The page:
Gifts from the Chippewa

Fall trees surrounding a lake with the words

The Chippewa National Forest is a special place full of surprises, gifts and mystery. From the spring sound of beavers splashing on one of 1,300 lakes, to the flash of white as a whitetail deer runs through the trees, there is always something happening between the tall pines of the forest.  In Gifts from the Chippewa, Kelly Barrett, a writer, photographer and wildlife biologist, shares with readers the unique elements that make up the Chippewa National Forest. Her stories are the perfect read for people of all ages looking for a deeper connection with the Forest.


No Pictures Required

There along the side of a major highway, well, as major as they get on the way to Effie, was a little spot of open water in an otherwise frozen lake. In that spot played three otters. It was my good fortune to sit by the side of the road in my portable wildlife viewing blind (otherwise known as a car) and watch the otters play…

Otter swimming through blue water.

Rock Country Sherpa

Mom and I used to spend time together in a canoe venturing into the Boundary Waters Canoe Area Wilderness, with fall being the very best time for such things.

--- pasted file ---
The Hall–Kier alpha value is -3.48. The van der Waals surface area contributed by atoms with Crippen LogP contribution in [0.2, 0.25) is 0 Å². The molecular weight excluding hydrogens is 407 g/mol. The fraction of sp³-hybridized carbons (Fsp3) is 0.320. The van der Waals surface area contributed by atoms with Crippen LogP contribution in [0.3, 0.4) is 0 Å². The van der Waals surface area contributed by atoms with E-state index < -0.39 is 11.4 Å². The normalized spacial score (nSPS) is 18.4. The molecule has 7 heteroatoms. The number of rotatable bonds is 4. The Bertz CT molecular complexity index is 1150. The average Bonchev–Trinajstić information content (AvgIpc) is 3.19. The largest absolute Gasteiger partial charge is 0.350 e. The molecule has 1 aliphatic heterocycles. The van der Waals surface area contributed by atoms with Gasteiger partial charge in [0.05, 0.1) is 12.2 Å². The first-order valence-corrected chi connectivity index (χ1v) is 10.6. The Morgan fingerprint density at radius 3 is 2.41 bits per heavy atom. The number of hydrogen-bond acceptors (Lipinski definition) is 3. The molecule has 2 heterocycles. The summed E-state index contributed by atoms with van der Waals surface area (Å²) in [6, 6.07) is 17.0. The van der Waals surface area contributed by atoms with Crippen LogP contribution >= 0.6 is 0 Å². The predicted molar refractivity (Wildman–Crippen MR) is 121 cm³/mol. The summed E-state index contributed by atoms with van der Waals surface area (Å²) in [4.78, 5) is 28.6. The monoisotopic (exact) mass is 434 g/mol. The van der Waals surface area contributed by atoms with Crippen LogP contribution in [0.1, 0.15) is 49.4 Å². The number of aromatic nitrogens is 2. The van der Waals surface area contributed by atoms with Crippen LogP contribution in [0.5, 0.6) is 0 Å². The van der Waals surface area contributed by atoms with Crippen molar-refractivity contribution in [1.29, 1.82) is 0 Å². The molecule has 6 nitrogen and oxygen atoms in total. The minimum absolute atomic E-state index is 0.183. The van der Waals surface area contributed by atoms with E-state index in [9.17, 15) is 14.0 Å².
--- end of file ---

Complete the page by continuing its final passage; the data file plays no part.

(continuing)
Canoeing in the BWCAW


Morning coffee on the screen porch has been such an interesting time. The birds are not singing like they do earlier in the summer, but the activity level is way up there. 

Hummingbird enjoying a flower.

Embrace Hope

Usually I do not go straight to the coveralls and heavy orange coat with many pockets for the opening weekend of deer season

Family around a recently harvested whitetail deer

Kind of Unexpected

If you’re at all like my people, you’re struggling in the hot weather we’ve had lately. At my folks’ place we have been sitting out for a bit in the evenings, seeking a bit of breeze. It’s more pleasant beside the lake, and the resident purple martin colony provides a fun distraction.

Adult male purple martin

Do you see what I see?

There have been the most incredible skies lately.  At my Dad’s house, the one I think of as the Sunrise House because it faces the eastern sky, recently I caught a glimpse of what someone called a little bit of Heaven on Earth.

Do you see what I see article thumbnail

Eyes in the Woods

These young biological technicians make their living searching for the rare and not always easy to find. Members of the MIST (monitoring, inventory and survey team) crew, they work on the Chippewa National Forest, and they are our eyes in the woods.

Close up photo of moss on bark.

Moonlight Gull Party

A few weeks ago whilst sleeping on my mother’s couch by the lake, I was awakened by the strong glow of the moon…

A ring-billed gull on the sand

Meet Harry

Even as the sun grows stronger in a March sky, warm days tease us with plenty of cold ones yet in between. I’m afraid it’s one of those kind of springs.…

Hairy Woodpecker on a tree